The modern construction site will always present a complex range of tasks. Not only are these individual jobs a challenge, but so is getting together the right personnel and tools to get them done. No lone construction professional will be able to take on all assignments, and the same applies to the range of equipment out there.
But finding the right tool for the job isn’t always easy. There is a huge range of construction equipment available, which can sometimes make browsing feel like an exhausting task. But when it comes to attachments, once you have a clear understanding of what they are and how they can be used, you’ll be able to browse with confidence. So let’s look now at useful excavator and posi track attachments to consider for your next job.
The following are useful attachments that can be used when behind the wheel of an excavator.
Tilt Bucket Attachment
A common sight across countless job sites, the excavator bucket attachment is put to use for digging and relocating dirt, mud, and similar materials.
Sieve Bucket Attachment
For instances where you need to sift through material that’s being moved, a sieve bucket attachment can be the ideal selection.
Ripper Attachment Attachment
Utilising high tensile steel, the ripper is a fantastic attachment for getting stuck into rocks, pavement, and other similar materials.
Rock Saw Attachment
If sawing instead of breaking rocks and similar materials is the goal, then a rock saw attachment can be the perfect pick. This tool is also versatile in the kind of tasks it can take on, whether it’s working its way through rock formation, stone formation, or boundary cutting duties.
Rock Grab Attachment
The grab attachment does exactly what its name implies. But as well as picking up and relocating specific goods, they can also be helpful for other tasks like clearing land.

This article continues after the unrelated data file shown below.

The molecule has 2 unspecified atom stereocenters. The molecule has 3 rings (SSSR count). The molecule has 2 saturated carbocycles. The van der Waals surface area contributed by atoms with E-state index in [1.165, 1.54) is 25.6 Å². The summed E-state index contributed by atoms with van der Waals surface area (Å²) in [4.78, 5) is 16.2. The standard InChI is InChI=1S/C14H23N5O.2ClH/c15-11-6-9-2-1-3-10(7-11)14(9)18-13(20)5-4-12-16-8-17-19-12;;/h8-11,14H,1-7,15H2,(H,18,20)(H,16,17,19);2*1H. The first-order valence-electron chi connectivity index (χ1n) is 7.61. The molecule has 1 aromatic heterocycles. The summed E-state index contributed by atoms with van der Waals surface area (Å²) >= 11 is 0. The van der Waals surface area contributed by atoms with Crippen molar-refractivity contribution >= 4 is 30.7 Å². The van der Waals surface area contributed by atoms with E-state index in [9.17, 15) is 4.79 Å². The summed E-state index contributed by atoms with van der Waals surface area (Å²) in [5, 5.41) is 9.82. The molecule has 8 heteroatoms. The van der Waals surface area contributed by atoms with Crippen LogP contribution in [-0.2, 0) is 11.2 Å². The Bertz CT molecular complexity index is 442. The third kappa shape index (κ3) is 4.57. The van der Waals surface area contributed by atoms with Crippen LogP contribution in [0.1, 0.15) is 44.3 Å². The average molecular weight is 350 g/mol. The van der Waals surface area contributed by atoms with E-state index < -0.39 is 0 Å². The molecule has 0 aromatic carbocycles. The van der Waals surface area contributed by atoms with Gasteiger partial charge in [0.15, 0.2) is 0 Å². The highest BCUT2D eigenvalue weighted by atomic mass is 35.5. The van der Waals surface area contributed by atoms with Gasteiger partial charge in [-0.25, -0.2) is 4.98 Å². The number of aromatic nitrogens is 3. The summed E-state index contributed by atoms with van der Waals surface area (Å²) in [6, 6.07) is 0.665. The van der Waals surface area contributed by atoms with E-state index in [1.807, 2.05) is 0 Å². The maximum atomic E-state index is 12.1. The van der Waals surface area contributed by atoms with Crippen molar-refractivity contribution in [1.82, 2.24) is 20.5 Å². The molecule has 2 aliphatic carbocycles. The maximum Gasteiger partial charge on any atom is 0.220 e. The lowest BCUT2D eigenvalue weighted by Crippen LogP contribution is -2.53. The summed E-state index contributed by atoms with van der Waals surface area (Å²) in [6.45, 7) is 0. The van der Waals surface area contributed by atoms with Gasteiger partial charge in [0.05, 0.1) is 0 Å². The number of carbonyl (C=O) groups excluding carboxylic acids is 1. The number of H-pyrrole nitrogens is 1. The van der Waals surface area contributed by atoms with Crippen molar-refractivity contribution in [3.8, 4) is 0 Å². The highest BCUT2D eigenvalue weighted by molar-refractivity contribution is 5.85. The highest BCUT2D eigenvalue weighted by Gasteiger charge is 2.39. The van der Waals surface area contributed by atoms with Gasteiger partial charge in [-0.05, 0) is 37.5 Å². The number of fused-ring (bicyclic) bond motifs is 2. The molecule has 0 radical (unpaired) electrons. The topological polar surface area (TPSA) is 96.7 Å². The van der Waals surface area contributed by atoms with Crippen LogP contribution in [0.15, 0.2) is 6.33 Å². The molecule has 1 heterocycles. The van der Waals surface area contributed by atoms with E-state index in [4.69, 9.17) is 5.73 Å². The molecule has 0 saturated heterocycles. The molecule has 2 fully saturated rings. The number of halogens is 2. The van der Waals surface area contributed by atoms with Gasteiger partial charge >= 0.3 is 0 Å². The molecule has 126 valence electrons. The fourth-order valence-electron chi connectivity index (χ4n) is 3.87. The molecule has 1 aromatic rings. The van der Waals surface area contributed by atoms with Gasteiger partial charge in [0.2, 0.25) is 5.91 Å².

Compaction Wheel Attachment
The compaction wheel is an attachment that makes moving through trenches easy.
It’s designed for use with a wide range of excavator sizes.
Posi Track Attachments
Posi tracks also come with their own selection of attachments that can be used for smaller-scale tasks. Here are some fantastic options in this area:
Spreader Bar Specs Pallet
Looking to spread or level soils efficiently? This could be the ideal attachment.
Pallet Fork Specs
A pallet fork spec can be great for moving boxed goods.
Setting the desired trench control depth is a breeze with this attachment that features precision depth control skid.
The Flexibility Factor
The attachments listed here are very useful and offer specific benefits for particular tasks. Nonetheless, it’s also useful to note the broader capabilities of attachments. While safe operating principles should always be followed — and an attachment never used for a job it is not suited for — one attachment will often have some crossover with another attachment regarding the tasks they can take on. So even if the ideal attachment is not on site at the time, provided it’s safe to do so, another could perhaps serve in its place.
At the same time, it’s also necessary to remember that in certain instances, there will be substantial advantages to using one attachment over another, even if at face-value they appear to offer similar features. Of course, this isn’t just the case with attachments, but with all construction equipment. The differences between Wheeled Skid Steers and Posi Tracks is a key example of this. Although many of the tasks they can perform may overlap, ultimately there are separate and distinct advantages that each machine can bring for particular tasks.
Adding Knowledge with Attachments
Construction is on the cusp of a real revolution. The next few years will continue to see the rapid uptake of tools and gadgets utilising Artificial Intelligence and other smart technology to make each construction project run more smoothly.
While the pandemic’s outbreak early in the 2020s has certainly been painful — with estimates by PWC that it will cost a whopping $279 billion in national income — eventually it’ll be behind us. But notwithstanding tech’s rapid progress, human knowledge and expertise will remain profoundly valuable, and that insight can only come with time and experience.
Building a strong knowledge of attachments is essential and can be achieved over time. This expertise will not only benefit any operator who gets behind the controls in future, but will also be valuable to others working on the job site too.
What other attachments have you found useful on the job site lately? Let us know in the comments below.